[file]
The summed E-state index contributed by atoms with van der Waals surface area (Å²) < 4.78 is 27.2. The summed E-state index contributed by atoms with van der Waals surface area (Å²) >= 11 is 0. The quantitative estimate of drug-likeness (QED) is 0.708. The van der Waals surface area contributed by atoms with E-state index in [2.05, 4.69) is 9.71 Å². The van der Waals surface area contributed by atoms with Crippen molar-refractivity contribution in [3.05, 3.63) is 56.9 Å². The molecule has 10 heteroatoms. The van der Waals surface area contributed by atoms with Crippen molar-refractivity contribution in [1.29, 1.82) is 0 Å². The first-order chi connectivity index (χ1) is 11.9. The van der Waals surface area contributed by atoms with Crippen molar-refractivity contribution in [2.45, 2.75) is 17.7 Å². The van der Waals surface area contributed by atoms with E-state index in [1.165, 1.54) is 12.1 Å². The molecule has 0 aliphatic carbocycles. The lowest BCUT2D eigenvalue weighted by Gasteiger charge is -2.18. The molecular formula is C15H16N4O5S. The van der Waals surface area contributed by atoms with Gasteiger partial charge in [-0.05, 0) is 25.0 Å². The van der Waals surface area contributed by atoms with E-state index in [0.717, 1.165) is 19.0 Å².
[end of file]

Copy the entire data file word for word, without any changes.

The summed E-state index contributed by atoms with van der Waals surface area (Å²) < 4.78 is 27.2. The summed E-state index contributed by atoms with van der Waals surface area (Å²) >= 11 is 0. The quantitative estimate of drug-likeness (QED) is 0.708. The van der Waals surface area contributed by atoms with E-state index in [2.05, 4.69) is 9.71 Å². The van der Waals surface area contributed by atoms with Crippen molar-refractivity contribution in [3.05, 3.63) is 56.9 Å². The molecule has 10 heteroatoms. The van der Waals surface area contributed by atoms with Crippen molar-refractivity contribution in [1.29, 1.82) is 0 Å². The first-order chi connectivity index (χ1) is 11.9. The van der Waals surface area contributed by atoms with Crippen molar-refractivity contribution in [2.45, 2.75) is 17.7 Å². The van der Waals surface area contributed by atoms with E-state index in [1.165, 1.54) is 12.1 Å². The molecule has 0 aliphatic carbocycles. The lowest BCUT2D eigenvalue weighted by Gasteiger charge is -2.18. The molecular formula is C15H16N4O5S. The van der Waals surface area contributed by atoms with Gasteiger partial charge in [-0.05, 0) is 25.0 Å². The van der Waals surface area contributed by atoms with E-state index in [0.717, 1.165) is 19.0 Å².